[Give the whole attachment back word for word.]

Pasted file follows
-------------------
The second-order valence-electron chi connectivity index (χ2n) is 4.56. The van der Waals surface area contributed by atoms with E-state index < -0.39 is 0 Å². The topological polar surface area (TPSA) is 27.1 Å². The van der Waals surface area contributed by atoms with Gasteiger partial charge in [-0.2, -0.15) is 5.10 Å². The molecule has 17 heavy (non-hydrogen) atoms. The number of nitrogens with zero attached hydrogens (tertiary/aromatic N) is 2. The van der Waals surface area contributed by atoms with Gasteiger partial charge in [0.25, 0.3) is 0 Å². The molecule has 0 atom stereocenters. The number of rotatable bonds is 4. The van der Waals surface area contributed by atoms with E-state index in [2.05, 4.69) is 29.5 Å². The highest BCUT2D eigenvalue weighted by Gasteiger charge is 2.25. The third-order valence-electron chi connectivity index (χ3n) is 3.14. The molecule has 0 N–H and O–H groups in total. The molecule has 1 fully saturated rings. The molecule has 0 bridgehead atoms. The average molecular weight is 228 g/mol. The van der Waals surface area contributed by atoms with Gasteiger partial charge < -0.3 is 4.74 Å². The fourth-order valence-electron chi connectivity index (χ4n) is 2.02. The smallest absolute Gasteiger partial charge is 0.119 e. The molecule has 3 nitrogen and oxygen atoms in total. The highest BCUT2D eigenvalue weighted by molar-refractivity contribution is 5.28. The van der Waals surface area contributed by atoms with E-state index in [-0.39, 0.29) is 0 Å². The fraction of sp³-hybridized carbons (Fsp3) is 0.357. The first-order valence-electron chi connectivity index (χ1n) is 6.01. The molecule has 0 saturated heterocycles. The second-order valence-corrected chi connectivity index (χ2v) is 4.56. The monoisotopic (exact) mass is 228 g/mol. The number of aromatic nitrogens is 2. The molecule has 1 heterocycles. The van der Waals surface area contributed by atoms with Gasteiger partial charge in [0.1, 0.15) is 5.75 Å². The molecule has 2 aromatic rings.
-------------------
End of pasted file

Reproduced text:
The second-order valence-electron chi connectivity index (χ2n) is 4.56. The van der Waals surface area contributed by atoms with E-state index < -0.39 is 0 Å². The topological polar surface area (TPSA) is 27.1 Å². The van der Waals surface area contributed by atoms with Gasteiger partial charge in [-0.2, -0.15) is 5.10 Å². The molecule has 17 heavy (non-hydrogen) atoms. The number of nitrogens with zero attached hydrogens (tertiary/aromatic N) is 2. The van der Waals surface area contributed by atoms with Gasteiger partial charge in [0.25, 0.3) is 0 Å². The molecule has 0 atom stereocenters. The number of rotatable bonds is 4. The van der Waals surface area contributed by atoms with E-state index in [2.05, 4.69) is 29.5 Å². The highest BCUT2D eigenvalue weighted by Gasteiger charge is 2.25. The third-order valence-electron chi connectivity index (χ3n) is 3.14. The molecule has 0 N–H and O–H groups in total. The molecule has 1 fully saturated rings. The molecule has 0 bridgehead atoms. The average molecular weight is 228 g/mol. The van der Waals surface area contributed by atoms with Gasteiger partial charge < -0.3 is 4.74 Å². The fourth-order valence-electron chi connectivity index (χ4n) is 2.02. The smallest absolute Gasteiger partial charge is 0.119 e. The molecule has 3 nitrogen and oxygen atoms in total. The highest BCUT2D eigenvalue weighted by molar-refractivity contribution is 5.28. The van der Waals surface area contributed by atoms with E-state index in [-0.39, 0.29) is 0 Å². The fraction of sp³-hybridized carbons (Fsp3) is 0.357. The first-order valence-electron chi connectivity index (χ1n) is 6.01. The molecule has 0 saturated heterocycles. The second-order valence-corrected chi connectivity index (χ2v) is 4.56. The monoisotopic (exact) mass is 228 g/mol. The number of aromatic nitrogens is 2. The molecule has 1 heterocycles. The van der Waals surface area contributed by atoms with Gasteiger partial charge in [0.1, 0.15) is 5.75 Å². The molecule has 2 aromatic rings.